“What are you worried about?” Felix asked, and then added, “And yeah, I guess I might have gone a little over on the messenger, I said some things that usually offend nobles. It’s surprising how easily they can be disgusted by something that we couldn’t care less about.”

“What do you expect?” Lucia answered, “They’re all used to pampered lives and being served blindly, so as soon as somebody says something even remotely out of the ordinary then their false perception of the world is shattered. Breeze was asking about this guy who just came in, though. He said that he was a messenger of some sort, looking for our leader. Unlike that guy from earlier, when we said that Scarlet was in charge for the time he didn’t have a problem with going to her with whatever message he had.”

“Why were you so worried about the messenger from earlier anyway?”

“Well… Felix, you know pretty well about how mistreated the Anilam are throughout most of the continent. Once about a decade ago when I was with a group of other people from my tribe, he attacked. He massacred almost all of us, and I was taken as a prisoner and forced to work as a slave. Then your father and Aelar broke into the man’s lands when Raffin told them that the man took part in the slave trade. The man never knew what happened, but he probably thought it was a rebellion; most of his guards were dead, and all of his slaves had been set free. Most of my friends were dead, though, and I didn’t think I had anywhere to go so I told your father that I would join up with him. Ever since then I’ve been a member of this little group.”

“So you didn’t want him to see you in case he remembered you and made the connection that my father was the one who set all of his slaves free?”

“Something along those lines. My face is a little bit distinct, so I thought I might be easier to recognize than most of the other slaves that are free.”

“But that must have been several years ago by now, and the laws in Elthren say that a slave who has lived free for a year isn’t a slave anymore.” This was one of the few laws of Elthren that he knew, and he could only remember it because he had once helped his father on a job to free a group of slaves. Freeing slaves was one of the only jobs that they weren’t contracted or paid for because they didn’t want their involvement known in case of repercussions. According to his father, and he believed the same, all men were equal, and people did not deserve to be treated as mot slaves were.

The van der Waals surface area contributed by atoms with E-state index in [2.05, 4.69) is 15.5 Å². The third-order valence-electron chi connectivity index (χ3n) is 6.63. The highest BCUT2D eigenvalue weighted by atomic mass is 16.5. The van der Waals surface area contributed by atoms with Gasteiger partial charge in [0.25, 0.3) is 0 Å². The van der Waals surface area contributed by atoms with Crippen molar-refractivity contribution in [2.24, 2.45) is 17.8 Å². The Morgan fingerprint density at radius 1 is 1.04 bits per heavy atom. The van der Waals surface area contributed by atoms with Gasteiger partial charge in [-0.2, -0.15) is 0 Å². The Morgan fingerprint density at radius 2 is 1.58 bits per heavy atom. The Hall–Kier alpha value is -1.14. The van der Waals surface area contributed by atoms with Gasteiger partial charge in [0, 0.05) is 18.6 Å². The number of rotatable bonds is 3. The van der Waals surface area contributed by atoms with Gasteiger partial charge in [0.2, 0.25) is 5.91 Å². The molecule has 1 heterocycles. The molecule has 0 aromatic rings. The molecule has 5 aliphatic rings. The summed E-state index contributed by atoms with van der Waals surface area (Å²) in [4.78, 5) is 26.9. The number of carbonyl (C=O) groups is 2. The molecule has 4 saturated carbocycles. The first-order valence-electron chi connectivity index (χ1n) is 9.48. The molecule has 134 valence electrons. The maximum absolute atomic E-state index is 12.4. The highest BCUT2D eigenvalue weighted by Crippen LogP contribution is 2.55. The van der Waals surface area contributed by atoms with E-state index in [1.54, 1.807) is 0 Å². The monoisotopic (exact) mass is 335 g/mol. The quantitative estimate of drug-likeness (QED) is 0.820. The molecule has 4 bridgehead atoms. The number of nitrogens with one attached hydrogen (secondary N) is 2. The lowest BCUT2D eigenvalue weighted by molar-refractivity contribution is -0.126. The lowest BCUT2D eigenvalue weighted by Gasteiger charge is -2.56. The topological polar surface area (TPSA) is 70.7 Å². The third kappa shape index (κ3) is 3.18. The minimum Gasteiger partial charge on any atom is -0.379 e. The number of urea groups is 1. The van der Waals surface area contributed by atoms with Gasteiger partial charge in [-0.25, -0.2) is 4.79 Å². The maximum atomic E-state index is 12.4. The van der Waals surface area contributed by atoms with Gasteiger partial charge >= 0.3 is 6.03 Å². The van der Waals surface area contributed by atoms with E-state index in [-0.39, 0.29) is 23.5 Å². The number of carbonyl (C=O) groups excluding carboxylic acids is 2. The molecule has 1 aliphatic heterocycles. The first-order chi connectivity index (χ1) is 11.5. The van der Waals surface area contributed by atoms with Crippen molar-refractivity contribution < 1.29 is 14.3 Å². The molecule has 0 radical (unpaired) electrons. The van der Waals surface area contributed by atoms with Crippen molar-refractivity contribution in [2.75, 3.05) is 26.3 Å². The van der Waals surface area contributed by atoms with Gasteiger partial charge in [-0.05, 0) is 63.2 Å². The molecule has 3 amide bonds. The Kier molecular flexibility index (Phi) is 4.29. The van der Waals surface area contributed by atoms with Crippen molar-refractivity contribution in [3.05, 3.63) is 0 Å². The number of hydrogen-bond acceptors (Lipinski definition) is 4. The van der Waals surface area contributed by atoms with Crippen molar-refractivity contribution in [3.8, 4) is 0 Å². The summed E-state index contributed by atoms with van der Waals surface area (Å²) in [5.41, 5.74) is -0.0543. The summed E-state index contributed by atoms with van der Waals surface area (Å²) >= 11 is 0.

“Those laws don’t apply to the Anilam. Like it or not, Felix, Elthren and the rest of the continent are, for the most part, a lot more prejudiced than you would believe. You haven’t encountered much because in all your jobs you almost always play the part of the hero, but… If you ever were to see underneath the façade that the people put on, you would be shocked at how racist and intolerant most people are.”

“I’ll remember that,” Felix said darkly, hoping that the day when he had to look beyond people’s kindness and into their troubled minds would never come. “But for now, where did that messenger that came from the rebels go? I’d like to listen to whatever he has to say.”

“You sound eager,” Lucia observed, “He’s in the mess hall with Scarlet and Levon.”

“Thanks,” Felix said, and turned to make his way towards the mess hall. For a moment he could feel Lucia’s eyes on his back, and then she and Breeze began to talk again. Before he walked under the eave of the mess hall, he thought that he felt a drop of rain and looked up to see that the sky was overcast and gloomy, something that he had not paid much attention to when he had left earlier. He didn’t pay much attention to it then, either, and instead was quick to step under the eave and into the mess hall.

The mess hall was lit by the cheerful crackling of a fire which cast a bright light around the room. Quiet voices indistinctly spoke, and Felix walked towards the silhouettes of Scarlet, Levon, and a third, heavily muscled man. At the sound of footsteps on the ground, the heavily muscled man, who was the only member of the group with his back turned towards Felix, turned around.

The man had a claymore draped across his back, and the long sleeves of his black overcoat were rolled up to his elbows, showing his muscled arms. His hair was slicked back, revealing a cunning but strong face. His tunic was a darker black than that of his obviously more used overcoat and had few stains on it, or at least many less than Felix expected. Although the man looked like a strong warrior, he did not give off the aura of being a very good messenger. The man caught sight of Felix and then simply turned around after ascertaining that he was no harm.

“So, back to the matter at hand,” the man said. “The rebels you killed back under the employment of Aeolus were for our cause, but they were much more barbaric than the rest of us and we were in constant disagreements with them, so I guess it could be considered that you did us just as much of a favor as you did Aeolus. That’s why he’s so eager to pay you off to eliminate us now. We didn’t come here to try and pay you to eliminate his soldiers, and we aren’t here to attempt to extract vengeance, because I’m sure that you were in the right and knew as much. I, and my group, are here to find out what your intentions are and whether you stand opposed to us, whether you intend to side with us or if you simply wish to stay uninvolved.”